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BRONZE SCULPTURE - Caucasian Warrior

Place of Origin: Russia

Date: 1851

Overall: 520mm (20 inches)

Reference: 453

Status: Available

Full Description:

This stunning bronze sculpture by the French artist Napoleon Jacques depicts a Caucasian mountaineer standing fully armed. It was modelled in 1851 and cast the same year – presumably in St Petersburg, where the artist lived until the end of 1858. Napoleon Jacques created multiple versions of this soldier: a similar sculpture cast sometime between 1850-1870 at the Felix Chopin foundry in St Petersburg is titled Caucasion Warrior and likewise depicts a standing soldier, this time with his left hand leaning on the hilt of his sword. Another bronze with a slightly different patina, probably a copy of the Chopin work, is preserved in the State Hermitage Museum of St Petersburg under an Unknown Artist label[1].

The present iteration of the Caucasian mountaineer is richly detailed, with incredible attention given to the texture of his clothes and mail-coat.  The soldier is well armed, too. He carries a holstered pistol, a kindjal dagger (an example of which is presented in this catalogue[2]), and a shashka sabre[3].

Napoleon Jacques is the author of the monument to Peter The Great that was erected in Kronstadt in 1842. He is known as the very first sculptor to have switched from the classic form to a daily realism, depicting ordinary people and genre scenes in small bronze statuary. As a foreigner living and working in Russia, he influenced the likes of Nikolay Lieberich, Evgeny Lanceray and Vasiliy Grachev in the early 1870s – artists who took, developed and realised the style pioneered by Jacques and made it contemporary and popular. Images of Russian scenery (such as hunting scenes) were their main focus, along with portraits of people from the Caucasus.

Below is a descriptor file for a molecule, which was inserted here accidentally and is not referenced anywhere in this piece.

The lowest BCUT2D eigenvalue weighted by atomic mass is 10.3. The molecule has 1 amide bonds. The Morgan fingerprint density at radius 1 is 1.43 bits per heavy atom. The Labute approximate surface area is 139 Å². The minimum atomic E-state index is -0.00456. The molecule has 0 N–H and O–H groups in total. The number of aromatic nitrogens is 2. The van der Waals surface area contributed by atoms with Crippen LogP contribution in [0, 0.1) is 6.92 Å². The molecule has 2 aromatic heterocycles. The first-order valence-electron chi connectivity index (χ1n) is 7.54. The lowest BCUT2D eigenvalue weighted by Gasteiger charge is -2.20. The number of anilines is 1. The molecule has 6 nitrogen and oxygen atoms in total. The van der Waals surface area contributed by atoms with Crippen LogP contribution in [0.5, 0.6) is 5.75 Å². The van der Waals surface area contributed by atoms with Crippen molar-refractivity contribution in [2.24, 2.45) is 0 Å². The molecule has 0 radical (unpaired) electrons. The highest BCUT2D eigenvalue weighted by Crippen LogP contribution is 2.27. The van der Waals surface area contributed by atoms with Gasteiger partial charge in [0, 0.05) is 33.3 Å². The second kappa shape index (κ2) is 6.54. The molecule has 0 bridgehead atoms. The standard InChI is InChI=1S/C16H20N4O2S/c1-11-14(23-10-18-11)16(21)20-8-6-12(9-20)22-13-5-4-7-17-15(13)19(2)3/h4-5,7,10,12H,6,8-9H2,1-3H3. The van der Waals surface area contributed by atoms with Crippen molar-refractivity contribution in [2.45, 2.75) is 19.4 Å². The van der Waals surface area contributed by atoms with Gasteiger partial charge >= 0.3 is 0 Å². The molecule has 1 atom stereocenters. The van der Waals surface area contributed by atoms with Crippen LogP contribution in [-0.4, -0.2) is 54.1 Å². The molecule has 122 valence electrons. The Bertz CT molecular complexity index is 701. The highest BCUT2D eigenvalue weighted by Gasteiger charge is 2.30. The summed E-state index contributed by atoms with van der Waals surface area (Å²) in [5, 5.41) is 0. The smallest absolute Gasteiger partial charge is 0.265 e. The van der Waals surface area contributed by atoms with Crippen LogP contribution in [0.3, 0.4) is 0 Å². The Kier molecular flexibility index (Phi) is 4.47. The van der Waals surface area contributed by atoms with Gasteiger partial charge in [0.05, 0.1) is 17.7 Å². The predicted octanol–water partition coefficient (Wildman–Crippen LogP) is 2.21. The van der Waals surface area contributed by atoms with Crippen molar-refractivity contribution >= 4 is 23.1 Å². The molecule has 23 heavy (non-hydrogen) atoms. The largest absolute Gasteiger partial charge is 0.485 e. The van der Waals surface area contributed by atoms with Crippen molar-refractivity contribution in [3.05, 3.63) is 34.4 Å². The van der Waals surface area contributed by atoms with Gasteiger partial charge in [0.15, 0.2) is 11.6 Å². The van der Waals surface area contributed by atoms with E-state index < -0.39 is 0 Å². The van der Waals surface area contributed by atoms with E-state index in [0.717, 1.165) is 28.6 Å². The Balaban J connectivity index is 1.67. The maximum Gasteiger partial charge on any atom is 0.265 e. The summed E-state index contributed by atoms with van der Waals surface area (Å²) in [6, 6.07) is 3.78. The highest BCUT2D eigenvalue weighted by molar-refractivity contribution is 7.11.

Provenance

European art market

 

[1] Yurij A. Miller, Caucasian Arms from the State Hermitage Museum, St Petersburg. The Art of Weaponry in Caucasus and Transcaucasia in the 18th and 19th Centuries, Devantier, Næstved [Denmark], 2000.

[2] See item number 14.

[3] See a similar example in this catalogue, item number 15.

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